Working with metals can be a daunting task and it is important to properly handle your materials to ensure they retain the properties you desire. There are many different treatments with specific applications, but today we focus on annealing, a heat treatment used to reduce hardness and brittleness and reduce the risk of failure or fracture, allowing the metal to withstand further work or processing.
What is annealing?
In metal products, annealing is a common heat treatment process used to alter the physical and mechanical properties of certain metals to reduce hardness, increase ductility, and relieve internal stress. It is often used to reverse or reduce the effects of cold working to allow further processing. In some cases, annealing can also have an effect on the chemical and electrical properties of the metal.
Why use annealing?
The main purpose of annealing is to change the mechanical properties of the metal, making it softer and easier to work. Annealing reduces the risk of material fracture, cracking and deformation. Hard and brittle metals are also more likely to cause excessive wear or damage to tools and machinery, and annealing can reduce this effect. Annealing is often used after cold working processes such as wire drawing, grinding, roll forming or bending to reduce its effects and allow the metal to be worked further. It is also commonly used to relieve stress that occurs after welding. In some cases, annealing can be used to improve the electrical properties of the metal, making it more conductive.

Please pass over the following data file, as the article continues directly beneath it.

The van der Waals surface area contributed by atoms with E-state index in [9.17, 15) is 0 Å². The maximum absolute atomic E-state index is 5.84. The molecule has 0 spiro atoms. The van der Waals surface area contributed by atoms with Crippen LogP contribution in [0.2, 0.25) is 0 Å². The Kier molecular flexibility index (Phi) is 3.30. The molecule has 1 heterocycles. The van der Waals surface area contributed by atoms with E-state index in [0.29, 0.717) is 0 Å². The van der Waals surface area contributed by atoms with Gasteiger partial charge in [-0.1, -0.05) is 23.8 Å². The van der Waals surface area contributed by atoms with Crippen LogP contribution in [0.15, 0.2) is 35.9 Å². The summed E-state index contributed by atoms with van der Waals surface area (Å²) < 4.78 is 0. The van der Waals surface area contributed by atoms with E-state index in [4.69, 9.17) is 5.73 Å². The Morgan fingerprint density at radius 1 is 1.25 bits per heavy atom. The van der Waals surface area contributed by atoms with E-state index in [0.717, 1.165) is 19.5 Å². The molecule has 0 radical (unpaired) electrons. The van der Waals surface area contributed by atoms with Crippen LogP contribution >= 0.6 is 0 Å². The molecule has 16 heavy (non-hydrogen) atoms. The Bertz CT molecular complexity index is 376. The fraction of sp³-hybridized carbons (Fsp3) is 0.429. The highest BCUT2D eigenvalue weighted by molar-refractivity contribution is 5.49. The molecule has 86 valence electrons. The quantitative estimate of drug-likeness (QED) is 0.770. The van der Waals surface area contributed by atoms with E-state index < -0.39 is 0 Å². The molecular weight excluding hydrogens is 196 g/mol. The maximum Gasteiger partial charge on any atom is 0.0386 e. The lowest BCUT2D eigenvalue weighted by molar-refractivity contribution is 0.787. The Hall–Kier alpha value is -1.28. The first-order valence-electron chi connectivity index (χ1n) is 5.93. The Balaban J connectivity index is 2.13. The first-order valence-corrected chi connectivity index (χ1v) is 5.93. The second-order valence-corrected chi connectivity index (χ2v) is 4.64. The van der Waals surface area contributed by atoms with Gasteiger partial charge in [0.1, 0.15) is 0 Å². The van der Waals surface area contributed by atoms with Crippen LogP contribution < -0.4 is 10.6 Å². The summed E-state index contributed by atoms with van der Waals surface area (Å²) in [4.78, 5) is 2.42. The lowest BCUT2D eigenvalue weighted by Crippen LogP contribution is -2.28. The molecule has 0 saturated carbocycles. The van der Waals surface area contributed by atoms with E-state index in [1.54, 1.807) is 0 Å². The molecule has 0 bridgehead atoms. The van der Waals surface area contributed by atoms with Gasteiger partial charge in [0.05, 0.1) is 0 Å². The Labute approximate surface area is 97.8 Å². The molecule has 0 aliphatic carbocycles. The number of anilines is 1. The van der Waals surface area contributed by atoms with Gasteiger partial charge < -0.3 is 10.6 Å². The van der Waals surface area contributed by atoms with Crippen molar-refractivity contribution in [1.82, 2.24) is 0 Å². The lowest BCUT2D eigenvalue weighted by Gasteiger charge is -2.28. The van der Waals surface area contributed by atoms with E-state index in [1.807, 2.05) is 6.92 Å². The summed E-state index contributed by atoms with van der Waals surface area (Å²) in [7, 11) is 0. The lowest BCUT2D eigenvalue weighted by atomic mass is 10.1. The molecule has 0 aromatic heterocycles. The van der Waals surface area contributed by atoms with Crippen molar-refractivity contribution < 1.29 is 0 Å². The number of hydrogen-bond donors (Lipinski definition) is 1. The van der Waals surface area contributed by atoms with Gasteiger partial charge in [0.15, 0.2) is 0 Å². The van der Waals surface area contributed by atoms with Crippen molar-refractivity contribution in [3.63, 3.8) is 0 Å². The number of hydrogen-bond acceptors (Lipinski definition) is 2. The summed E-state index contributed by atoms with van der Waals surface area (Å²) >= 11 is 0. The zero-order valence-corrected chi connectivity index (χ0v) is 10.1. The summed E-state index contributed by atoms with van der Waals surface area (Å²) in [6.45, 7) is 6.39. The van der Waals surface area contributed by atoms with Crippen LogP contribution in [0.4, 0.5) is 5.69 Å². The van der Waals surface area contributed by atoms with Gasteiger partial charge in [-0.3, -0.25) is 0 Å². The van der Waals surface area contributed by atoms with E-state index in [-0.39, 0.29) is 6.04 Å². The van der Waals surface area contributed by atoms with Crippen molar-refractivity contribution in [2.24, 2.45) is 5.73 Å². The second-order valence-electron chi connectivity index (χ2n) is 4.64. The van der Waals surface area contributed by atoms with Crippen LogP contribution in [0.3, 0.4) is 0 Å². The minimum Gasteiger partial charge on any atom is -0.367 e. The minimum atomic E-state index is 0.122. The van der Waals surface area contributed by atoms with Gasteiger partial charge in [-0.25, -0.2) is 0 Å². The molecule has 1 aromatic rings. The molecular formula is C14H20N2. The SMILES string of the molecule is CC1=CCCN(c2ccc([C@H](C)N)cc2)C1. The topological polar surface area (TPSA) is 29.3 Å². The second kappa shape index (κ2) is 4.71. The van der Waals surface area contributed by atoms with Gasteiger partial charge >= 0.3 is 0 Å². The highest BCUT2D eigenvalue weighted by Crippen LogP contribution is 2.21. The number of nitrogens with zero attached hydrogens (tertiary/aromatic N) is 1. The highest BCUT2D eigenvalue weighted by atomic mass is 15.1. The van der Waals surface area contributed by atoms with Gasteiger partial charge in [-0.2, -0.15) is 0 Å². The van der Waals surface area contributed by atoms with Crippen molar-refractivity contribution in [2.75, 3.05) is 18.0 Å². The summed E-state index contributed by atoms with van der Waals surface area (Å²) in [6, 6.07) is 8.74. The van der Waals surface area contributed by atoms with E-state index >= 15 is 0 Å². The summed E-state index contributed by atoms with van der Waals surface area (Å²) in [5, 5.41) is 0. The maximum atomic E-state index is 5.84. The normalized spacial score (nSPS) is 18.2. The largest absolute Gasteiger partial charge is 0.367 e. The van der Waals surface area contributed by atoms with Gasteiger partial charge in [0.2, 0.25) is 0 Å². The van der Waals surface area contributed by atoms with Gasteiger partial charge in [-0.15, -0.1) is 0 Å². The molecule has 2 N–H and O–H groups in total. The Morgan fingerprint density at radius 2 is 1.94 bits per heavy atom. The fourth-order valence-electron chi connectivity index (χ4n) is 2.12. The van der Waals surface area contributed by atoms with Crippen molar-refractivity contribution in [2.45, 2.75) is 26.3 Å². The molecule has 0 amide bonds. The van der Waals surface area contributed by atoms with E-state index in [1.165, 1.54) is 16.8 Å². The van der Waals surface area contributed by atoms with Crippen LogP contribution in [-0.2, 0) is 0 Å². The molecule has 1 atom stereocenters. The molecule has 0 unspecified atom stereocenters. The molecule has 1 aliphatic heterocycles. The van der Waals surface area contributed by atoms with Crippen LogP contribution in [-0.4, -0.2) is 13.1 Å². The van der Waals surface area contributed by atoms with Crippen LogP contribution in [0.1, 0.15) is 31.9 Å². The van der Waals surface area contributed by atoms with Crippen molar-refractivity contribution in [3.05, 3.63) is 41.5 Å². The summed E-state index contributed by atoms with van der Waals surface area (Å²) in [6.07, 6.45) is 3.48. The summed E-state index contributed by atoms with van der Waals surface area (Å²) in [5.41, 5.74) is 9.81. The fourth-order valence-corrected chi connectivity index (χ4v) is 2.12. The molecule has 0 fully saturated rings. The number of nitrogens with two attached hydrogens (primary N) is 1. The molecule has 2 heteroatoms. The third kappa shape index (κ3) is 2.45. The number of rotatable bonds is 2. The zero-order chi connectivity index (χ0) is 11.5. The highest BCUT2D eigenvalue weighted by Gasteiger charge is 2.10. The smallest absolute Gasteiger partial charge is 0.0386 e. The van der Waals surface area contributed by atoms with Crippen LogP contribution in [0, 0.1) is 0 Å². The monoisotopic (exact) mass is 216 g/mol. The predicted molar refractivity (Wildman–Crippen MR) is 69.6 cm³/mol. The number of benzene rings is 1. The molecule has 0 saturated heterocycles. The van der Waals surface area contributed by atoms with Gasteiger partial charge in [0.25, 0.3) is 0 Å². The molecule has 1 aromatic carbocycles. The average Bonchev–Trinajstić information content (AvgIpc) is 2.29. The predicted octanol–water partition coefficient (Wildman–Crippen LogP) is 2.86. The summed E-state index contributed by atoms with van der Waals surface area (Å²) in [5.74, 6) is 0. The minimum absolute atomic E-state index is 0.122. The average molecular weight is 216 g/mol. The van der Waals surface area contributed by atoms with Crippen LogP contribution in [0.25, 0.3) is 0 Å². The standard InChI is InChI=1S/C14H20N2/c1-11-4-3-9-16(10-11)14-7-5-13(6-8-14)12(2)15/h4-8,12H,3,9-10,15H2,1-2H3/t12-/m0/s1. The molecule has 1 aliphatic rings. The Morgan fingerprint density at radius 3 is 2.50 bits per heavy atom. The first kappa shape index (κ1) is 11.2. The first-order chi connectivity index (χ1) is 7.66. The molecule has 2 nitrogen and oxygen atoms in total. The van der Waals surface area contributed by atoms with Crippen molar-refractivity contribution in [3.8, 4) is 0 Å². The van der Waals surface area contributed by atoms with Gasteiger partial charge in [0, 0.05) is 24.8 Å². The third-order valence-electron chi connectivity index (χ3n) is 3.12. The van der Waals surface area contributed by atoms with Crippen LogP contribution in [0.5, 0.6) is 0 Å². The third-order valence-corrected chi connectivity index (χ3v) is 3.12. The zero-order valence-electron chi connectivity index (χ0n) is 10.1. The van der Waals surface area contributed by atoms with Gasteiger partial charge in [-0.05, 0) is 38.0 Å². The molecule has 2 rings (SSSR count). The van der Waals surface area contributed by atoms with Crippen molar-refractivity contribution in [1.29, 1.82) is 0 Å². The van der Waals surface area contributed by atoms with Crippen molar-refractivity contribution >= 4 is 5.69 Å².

How does annealing work?
Annealing works by heating the material above its recrystallization temperature, holding it at that temperature for the desired length of time, and then allowing it to cool at a specific predetermined rate.
This is divided into three stages:
In the first stage, called the recovery stage, a furnace or alternative heat source is used to raise the temperature of the metal to a level that relieves its internal stress.
The structure of metals is formed by crystal structures called grains. At this stage, the metal is further heated above its recrystallization temperature, allowing new grains to form without pre-existing stress. It is important to accurately calculate the required temperature to ensure it remains below the melting point of the metal.
Grain growing stage
In this final stage, new grains develop in a controlled environment by cooling the material at a pre-calculated rate. This rate determines the final composition of the metal. In some specific types of annealing, certain materials can be rapidly cooled by quenching in water. The metal is then ready for any further processing, such as shaping or forming.